Wednesday, August 31, 2016

For hope there must be imagination

photo by Amber Walker

There must be imagination...

 “I hope we find some bones.” (They did.)
“I hope we can dig this tree out of the ground.” (They did!)
“I hope we can find our way back to the house.” (They did.)

We have spent the summer playing with grandsons and we have had such a good time. Six years old, five and three, they play with chickens and lambs, cats and dog.  They run the fields, explore the woods. They build forts in the pasture from old branches. They do archeological digs where ever they find a piece of metal. They excavate rocks from the driveway using the hose and shovels. They strap on backpacks and take their lunches on adventures.
In addition to a week at the farm, their great grandma took them to see Pinocchio at the Children’s Theater, a version of Pinocchio that required a lot of imagination. The actors were all dressed as house painters, their scenery hung from construction scaffolds. The boys were entranced.  After the play we all went out for dessert.

“I hope we get ice cream.” (They did.) 

Across the street from the ice cream shop, was this wonderful piece of graffiti. For hope, there must be imagination.

Wednesday, June 22, 2016

Bridge to joy

My husband Dave built me a bridge for our anniversary, a simple hump backed bridge from our east hayfield, over the drainage ditch, to our prairie. To me, it's a bridge over a stream, a bridge from work to joy.

The hayfield is definitely work. It means worry about weeds . Will the thistles overtake the alfalfa?  Is the leafy spurge taking over? Is that shepherds purse or hoary alyssum? It means worry about the weather. When is the next rain predicted? Is the alfalfa dry yet? When can we start cutting hay? It means the absolutely exhausting work of baling.
Will we have extra help? Can we do it by ourselves? When is the next rain predicted? Will the tractor keep working, the haybine, the baler?

There is joy during baling - the blooms along the edges of the field as we  roll past on the hay wagon, the swallows that follow the baler scooping up insects suddenly deprived of their cover, the joy of night fall when we can't bale any longer and we get to lie down and not move for eight hours, and the biggest joy of lifting the last bale off the last wagon load and sitting down in the alfalfa leaf dust on the wagon, sweat running down our faces, through with baling for six whole weeks.

On the other hand, the prairie is all joy. When we converted 10 acres of hayfield to prairie it meant we had ten fewer acres of hay to bale. Our friends with prairies have assured us that the few remaining thistles will eventually give up and die. And every time we walk through the prairie, we find something new. Narrow deer trails wander seemingly aimlessly. Dried purple cone flower seed heads harbor blue bodied dragonflies. Bright green yarrow leaves force their way through last years dead grasses. A bobolink balances on a dried sunflower seed head, singing its heart out.

It's not that I hate baling, it has it's moments, but when I see that simple bridge from the hayfield to the prairie, I smile.

Sunday, June 5, 2016


We took lamb number 52 to the vet. He was old enough to get his vasectomy and become a permanent part of our flock as a teaser, the ram who was responsible for getting the ewes ready to get pregnant.

Our truck had had a close encounter with a wild turkey and was in at the shop having a new windshield installed the day of 52's appointment, so we transported him in the back of the car. Specifically, we transported him on Dave's lap. Number 52 was a bottle lamb. He was easy to catch and fairly easy to hold in the back seat (at least from my point of view). He didn't complain until I took the corner at the end of our road a little too fast, and that was just a small bleat.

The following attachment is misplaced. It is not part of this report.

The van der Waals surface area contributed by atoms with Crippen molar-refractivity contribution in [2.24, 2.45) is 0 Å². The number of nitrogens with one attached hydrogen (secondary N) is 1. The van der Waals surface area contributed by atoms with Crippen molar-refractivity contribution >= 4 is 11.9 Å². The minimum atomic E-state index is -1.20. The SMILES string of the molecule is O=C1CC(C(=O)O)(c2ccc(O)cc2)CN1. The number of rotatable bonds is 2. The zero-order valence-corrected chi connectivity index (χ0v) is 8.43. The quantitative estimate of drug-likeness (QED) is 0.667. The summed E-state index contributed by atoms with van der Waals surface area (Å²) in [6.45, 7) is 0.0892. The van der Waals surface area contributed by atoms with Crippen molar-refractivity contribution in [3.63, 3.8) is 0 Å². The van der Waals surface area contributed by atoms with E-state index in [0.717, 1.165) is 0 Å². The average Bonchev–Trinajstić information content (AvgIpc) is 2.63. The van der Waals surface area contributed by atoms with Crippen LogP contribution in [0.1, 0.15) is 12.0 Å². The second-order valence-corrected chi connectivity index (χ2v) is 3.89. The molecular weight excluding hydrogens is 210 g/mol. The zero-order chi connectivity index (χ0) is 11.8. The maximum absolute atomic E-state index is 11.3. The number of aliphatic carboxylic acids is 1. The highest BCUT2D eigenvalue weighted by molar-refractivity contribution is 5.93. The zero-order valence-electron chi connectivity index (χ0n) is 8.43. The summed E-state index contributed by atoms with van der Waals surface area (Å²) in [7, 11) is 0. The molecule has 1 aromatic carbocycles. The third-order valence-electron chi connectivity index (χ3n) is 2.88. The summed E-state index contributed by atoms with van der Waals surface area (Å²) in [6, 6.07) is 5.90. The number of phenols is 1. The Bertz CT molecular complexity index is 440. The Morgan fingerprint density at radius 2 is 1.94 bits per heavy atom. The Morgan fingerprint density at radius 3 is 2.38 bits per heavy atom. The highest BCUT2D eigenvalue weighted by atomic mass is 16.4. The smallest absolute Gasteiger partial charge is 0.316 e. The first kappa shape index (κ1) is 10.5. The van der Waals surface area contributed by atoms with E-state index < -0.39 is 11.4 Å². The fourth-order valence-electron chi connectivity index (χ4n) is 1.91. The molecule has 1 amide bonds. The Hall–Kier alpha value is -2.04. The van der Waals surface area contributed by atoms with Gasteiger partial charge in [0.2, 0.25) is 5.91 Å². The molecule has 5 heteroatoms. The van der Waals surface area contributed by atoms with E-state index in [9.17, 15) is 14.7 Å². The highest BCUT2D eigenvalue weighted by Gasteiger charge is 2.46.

Every one at the veterinary office was impressed by him. They slipped a leash around his neck and he followed them happily down the hall. Three hours later, after he recovered from his anesthetic, Dave picked him up and held him in his lap again. We stopped at our friends Budd, Marguerite, and Kate's house so that he could get some head rubs and scratches. There he sampled dandelions, yard grass and a few flowers.

"What's his name?" Kate asked. "If he's a permanent part of the flock, he has to have a name."

We all looked at Budd because he knew number 52 better than any of us having spent numerous hours bottle feeding him. "George," said Budd. "He looks like a George."

One more good bye scratch and then Dave, George and I climbed back into the car. George was about to meet his destiny. We opened the gate and let him into the ram pasture. Three huge rams ambled over to sniff him. George baaad. The rams turned aside. He was no threat to them. George wandered to the fence and gazed longingly at his friends back in the lamb pasture. "Baaa." He would be back with the ewes in three short months, but for now, he was bonding with the rams, learning what it took to be a George rather than just a number.

Tuesday, April 19, 2016

The first flowers

When spring comes, I search for flowers. I have to look hard to find the pasque flowers in the Lake Region Electric Coop prairie. Their buds are the same pale parchment color as the dried debris of last years prairie. If the old stalks hadn't been cut and raked, I wouldn't have seen the pale purple petals just inches off the ground.

The pasque flowers aren't flashy; they don't overwhelm you with bright color or scent or their vast numbers. It's the persistence of the plant, the fact that it forces its way up through ground just barely thawed, that impresses me. Any plant that blooms while the nights still freeze regularly and the days hover around 40 degrees must be a survivor. And yet, the pasque flowers just barely survive. They don't compete well with sod forming grasses. They need prairie grasses that grow in clumps, leaving space for the prairie flowers in between. They need the prairie grasses that emerge when conditions are warmer to allow the early spring sun to reach the pasque flowers, heating their patch of soil and building sugars in their roots.